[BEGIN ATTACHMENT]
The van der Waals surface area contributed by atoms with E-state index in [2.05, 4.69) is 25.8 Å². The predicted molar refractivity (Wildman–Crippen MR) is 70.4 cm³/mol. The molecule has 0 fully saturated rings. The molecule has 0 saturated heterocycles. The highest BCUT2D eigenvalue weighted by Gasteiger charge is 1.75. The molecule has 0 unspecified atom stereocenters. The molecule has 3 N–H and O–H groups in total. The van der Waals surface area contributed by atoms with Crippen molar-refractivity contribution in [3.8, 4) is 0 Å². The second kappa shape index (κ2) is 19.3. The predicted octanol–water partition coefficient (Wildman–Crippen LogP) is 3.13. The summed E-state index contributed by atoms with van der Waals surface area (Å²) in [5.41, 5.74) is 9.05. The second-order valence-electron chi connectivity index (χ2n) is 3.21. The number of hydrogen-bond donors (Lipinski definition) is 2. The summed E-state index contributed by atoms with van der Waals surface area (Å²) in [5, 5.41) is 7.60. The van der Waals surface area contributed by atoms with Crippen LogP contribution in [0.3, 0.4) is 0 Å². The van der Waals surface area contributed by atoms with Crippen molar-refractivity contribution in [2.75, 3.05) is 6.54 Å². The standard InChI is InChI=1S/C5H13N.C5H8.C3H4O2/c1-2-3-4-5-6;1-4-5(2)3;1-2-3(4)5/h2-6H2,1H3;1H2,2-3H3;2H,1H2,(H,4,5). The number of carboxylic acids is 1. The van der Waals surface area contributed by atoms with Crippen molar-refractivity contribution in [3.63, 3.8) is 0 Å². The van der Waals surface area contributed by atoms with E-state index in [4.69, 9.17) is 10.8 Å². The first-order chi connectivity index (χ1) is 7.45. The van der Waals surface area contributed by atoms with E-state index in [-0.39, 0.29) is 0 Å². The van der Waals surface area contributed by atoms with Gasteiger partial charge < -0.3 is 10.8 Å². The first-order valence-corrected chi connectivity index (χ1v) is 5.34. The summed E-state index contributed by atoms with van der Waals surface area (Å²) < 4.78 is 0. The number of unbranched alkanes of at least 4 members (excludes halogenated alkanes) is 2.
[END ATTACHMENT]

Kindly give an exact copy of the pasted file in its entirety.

The van der Waals surface area contributed by atoms with E-state index in [2.05, 4.69) is 25.8 Å². The predicted molar refractivity (Wildman–Crippen MR) is 70.4 cm³/mol. The molecule has 0 fully saturated rings. The molecule has 0 saturated heterocycles. The highest BCUT2D eigenvalue weighted by Gasteiger charge is 1.75. The molecule has 0 unspecified atom stereocenters. The molecule has 3 N–H and O–H groups in total. The van der Waals surface area contributed by atoms with Crippen molar-refractivity contribution in [3.8, 4) is 0 Å². The second kappa shape index (κ2) is 19.3. The predicted octanol–water partition coefficient (Wildman–Crippen LogP) is 3.13. The summed E-state index contributed by atoms with van der Waals surface area (Å²) in [5.41, 5.74) is 9.05. The second-order valence-electron chi connectivity index (χ2n) is 3.21. The number of hydrogen-bond donors (Lipinski definition) is 2. The summed E-state index contributed by atoms with van der Waals surface area (Å²) in [5, 5.41) is 7.60. The van der Waals surface area contributed by atoms with Crippen LogP contribution in [0.3, 0.4) is 0 Å². The van der Waals surface area contributed by atoms with Crippen molar-refractivity contribution in [2.75, 3.05) is 6.54 Å². The standard InChI is InChI=1S/C5H13N.C5H8.C3H4O2/c1-2-3-4-5-6;1-4-5(2)3;1-2-3(4)5/h2-6H2,1H3;1H2,2-3H3;2H,1H2,(H,4,5). The number of carboxylic acids is 1. The van der Waals surface area contributed by atoms with Crippen molar-refractivity contribution in [3.63, 3.8) is 0 Å². The van der Waals surface area contributed by atoms with E-state index in [4.69, 9.17) is 10.8 Å². The first-order chi connectivity index (χ1) is 7.45. The van der Waals surface area contributed by atoms with E-state index in [-0.39, 0.29) is 0 Å². The van der Waals surface area contributed by atoms with Gasteiger partial charge < -0.3 is 10.8 Å². The first-order valence-corrected chi connectivity index (χ1v) is 5.34. The summed E-state index contributed by atoms with van der Waals surface area (Å²) < 4.78 is 0. The number of unbranched alkanes of at least 4 members (excludes halogenated alkanes) is 2.